21 Apr 2012

Control of Distribution of Free Literature on Designated Land: Brent Council's Dangerous Nonsense


Brent Council is currently considering the following proposal, to be debated at the Executive on Monday 23 April. The title of the proposal should ring alarm bells, and already has elsewhere, notably on my colleague, Martin Francis' blog, here and here. You couldn't make it up and I'm trying to work out whether the proposal is ill-motivated (ie. money-grabbing fees schedule even to apply for a licence to leaflet) or cack-handed or both.

One thing is absolutely sure, this is a nonsense proposal, and dangerous nonsense at that, which would seek to curtail the free exercise of speech and shift the presumption of its enjoyment by citizens to have the Council vet it instead, for a fee and after expenditure of effort on the part of the potential leafleter.

Martin's correspondence with the Council has focussed on the important question of what forms of literature would be exempt from the requirement for a licenced approval in the designated areas of Brent in question. Section 3.4 of the proposal states:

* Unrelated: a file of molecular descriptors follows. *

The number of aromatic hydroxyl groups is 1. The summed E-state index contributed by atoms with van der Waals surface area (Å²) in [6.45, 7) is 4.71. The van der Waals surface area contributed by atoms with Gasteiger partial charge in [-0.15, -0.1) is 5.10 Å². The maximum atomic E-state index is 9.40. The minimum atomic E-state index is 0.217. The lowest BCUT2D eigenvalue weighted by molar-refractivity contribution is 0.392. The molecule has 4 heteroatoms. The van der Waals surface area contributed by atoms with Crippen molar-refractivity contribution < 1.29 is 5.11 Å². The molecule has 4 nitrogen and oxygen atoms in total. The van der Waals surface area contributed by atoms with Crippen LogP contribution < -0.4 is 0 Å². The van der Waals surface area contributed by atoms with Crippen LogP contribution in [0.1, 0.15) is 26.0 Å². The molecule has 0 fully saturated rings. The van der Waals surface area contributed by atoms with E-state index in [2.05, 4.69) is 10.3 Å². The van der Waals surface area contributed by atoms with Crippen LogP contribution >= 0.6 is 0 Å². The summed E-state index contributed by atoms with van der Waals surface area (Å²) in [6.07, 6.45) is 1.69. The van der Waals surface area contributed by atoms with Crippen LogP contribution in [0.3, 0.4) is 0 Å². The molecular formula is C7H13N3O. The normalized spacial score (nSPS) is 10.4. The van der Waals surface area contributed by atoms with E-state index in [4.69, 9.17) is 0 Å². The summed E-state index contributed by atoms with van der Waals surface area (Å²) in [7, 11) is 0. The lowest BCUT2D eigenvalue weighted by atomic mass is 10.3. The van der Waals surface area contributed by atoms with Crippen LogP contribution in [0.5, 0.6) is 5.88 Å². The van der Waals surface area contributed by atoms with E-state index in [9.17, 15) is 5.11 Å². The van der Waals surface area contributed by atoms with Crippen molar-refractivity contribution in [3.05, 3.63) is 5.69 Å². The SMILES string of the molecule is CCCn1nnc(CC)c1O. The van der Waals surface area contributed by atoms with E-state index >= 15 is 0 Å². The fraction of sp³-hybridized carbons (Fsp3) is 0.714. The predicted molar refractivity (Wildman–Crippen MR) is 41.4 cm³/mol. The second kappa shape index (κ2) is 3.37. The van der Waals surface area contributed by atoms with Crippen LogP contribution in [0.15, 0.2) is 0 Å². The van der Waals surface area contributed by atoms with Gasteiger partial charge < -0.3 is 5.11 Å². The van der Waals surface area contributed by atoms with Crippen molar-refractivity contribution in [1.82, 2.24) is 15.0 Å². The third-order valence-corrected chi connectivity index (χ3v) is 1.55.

"These powers do not apply to materials promoting charities, for religious purposes or for political purposes." (Control of distribution of literature on Designated Land, 3.4)

Does "political purposes" extend to political campaigns that do not have any formal party political affiliation to speak of? The current reply of the Council spokesperson is that the exemption would apply to political campaigns of a non-party political sort.

However, this clarification, welcome though it might be, is hardly cause for finding confidence in the remainder of the proposal. The Council pretext that special restrictions may be required to control litter in the run up to the Olympic Games hardly explains the reach of the restrictions, either in terms of:

1. The neighbourhoods that would be affected include Harlesden, Willesden, Cricklewood and Kilburn, nowhere near the Wembley Stadium Protective parking zone (in so far as proximity could be a criterion).

2. The expiry date of these proposals is not carried.

3. The negative impact upon local businesses who might otherwise have leafleted, through lack of a licence or penalty for not soliciting approval, is disproportionate to the harm supposedly mitigated, that of litter.

To the contrary, this proposal leaves one feeling incredulous that a Council could be both so incompetent and ill-motivated. I guess the answer to my earlier question was both all along.

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